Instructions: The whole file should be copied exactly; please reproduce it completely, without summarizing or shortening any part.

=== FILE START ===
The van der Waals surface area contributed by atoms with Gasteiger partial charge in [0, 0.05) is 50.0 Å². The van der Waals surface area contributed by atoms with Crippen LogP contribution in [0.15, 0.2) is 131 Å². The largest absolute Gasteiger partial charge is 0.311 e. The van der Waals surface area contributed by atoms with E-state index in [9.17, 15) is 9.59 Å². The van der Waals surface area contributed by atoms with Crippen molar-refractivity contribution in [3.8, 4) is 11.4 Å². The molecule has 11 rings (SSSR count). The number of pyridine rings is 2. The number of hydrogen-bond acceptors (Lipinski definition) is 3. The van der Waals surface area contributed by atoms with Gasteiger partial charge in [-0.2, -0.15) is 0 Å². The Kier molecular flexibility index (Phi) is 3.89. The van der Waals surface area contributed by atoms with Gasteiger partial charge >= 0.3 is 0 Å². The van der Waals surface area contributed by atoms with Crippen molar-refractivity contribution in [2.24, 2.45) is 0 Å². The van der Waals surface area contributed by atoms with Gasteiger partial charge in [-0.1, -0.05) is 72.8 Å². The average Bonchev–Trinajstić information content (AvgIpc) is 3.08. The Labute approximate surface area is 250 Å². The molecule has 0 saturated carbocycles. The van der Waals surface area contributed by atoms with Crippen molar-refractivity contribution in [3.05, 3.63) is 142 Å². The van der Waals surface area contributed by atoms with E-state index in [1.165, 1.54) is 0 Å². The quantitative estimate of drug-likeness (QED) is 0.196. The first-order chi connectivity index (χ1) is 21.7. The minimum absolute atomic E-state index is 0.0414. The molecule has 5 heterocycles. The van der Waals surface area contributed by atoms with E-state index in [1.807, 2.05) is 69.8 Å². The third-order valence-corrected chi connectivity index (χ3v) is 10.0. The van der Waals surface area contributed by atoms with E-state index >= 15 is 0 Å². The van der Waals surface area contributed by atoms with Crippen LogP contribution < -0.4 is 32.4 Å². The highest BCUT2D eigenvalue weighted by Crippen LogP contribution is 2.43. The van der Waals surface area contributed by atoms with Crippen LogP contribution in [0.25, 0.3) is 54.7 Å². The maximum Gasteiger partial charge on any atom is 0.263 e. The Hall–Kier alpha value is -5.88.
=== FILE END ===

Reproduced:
The van der Waals surface area contributed by atoms with Gasteiger partial charge in [0, 0.05) is 50.0 Å². The van der Waals surface area contributed by atoms with Crippen LogP contribution in [0.15, 0.2) is 131 Å². The largest absolute Gasteiger partial charge is 0.311 e. The van der Waals surface area contributed by atoms with E-state index in [9.17, 15) is 9.59 Å². The van der Waals surface area contributed by atoms with Crippen molar-refractivity contribution in [3.8, 4) is 11.4 Å². The molecule has 11 rings (SSSR count). The number of pyridine rings is 2. The number of hydrogen-bond acceptors (Lipinski definition) is 3. The van der Waals surface area contributed by atoms with Gasteiger partial charge in [-0.2, -0.15) is 0 Å². The Kier molecular flexibility index (Phi) is 3.89. The van der Waals surface area contributed by atoms with Gasteiger partial charge >= 0.3 is 0 Å². The van der Waals surface area contributed by atoms with Crippen molar-refractivity contribution in [2.24, 2.45) is 0 Å². The van der Waals surface area contributed by atoms with Gasteiger partial charge in [-0.1, -0.05) is 72.8 Å². The average Bonchev–Trinajstić information content (AvgIpc) is 3.08. The Labute approximate surface area is 250 Å². The molecule has 0 saturated carbocycles. The van der Waals surface area contributed by atoms with Crippen molar-refractivity contribution in [3.05, 3.63) is 142 Å². The van der Waals surface area contributed by atoms with E-state index in [1.165, 1.54) is 0 Å². The quantitative estimate of drug-likeness (QED) is 0.196. The first-order chi connectivity index (χ1) is 21.7. The minimum absolute atomic E-state index is 0.0414. The molecule has 5 heterocycles. The van der Waals surface area contributed by atoms with E-state index in [1.807, 2.05) is 69.8 Å². The third-order valence-corrected chi connectivity index (χ3v) is 10.0. The van der Waals surface area contributed by atoms with E-state index >= 15 is 0 Å². The van der Waals surface area contributed by atoms with Crippen LogP contribution < -0.4 is 32.4 Å². The highest BCUT2D eigenvalue weighted by Crippen LogP contribution is 2.43. The van der Waals surface area contributed by atoms with Crippen LogP contribution in [0.25, 0.3) is 54.7 Å². The maximum Gasteiger partial charge on any atom is 0.263 e. The Hall–Kier alpha value is -5.88.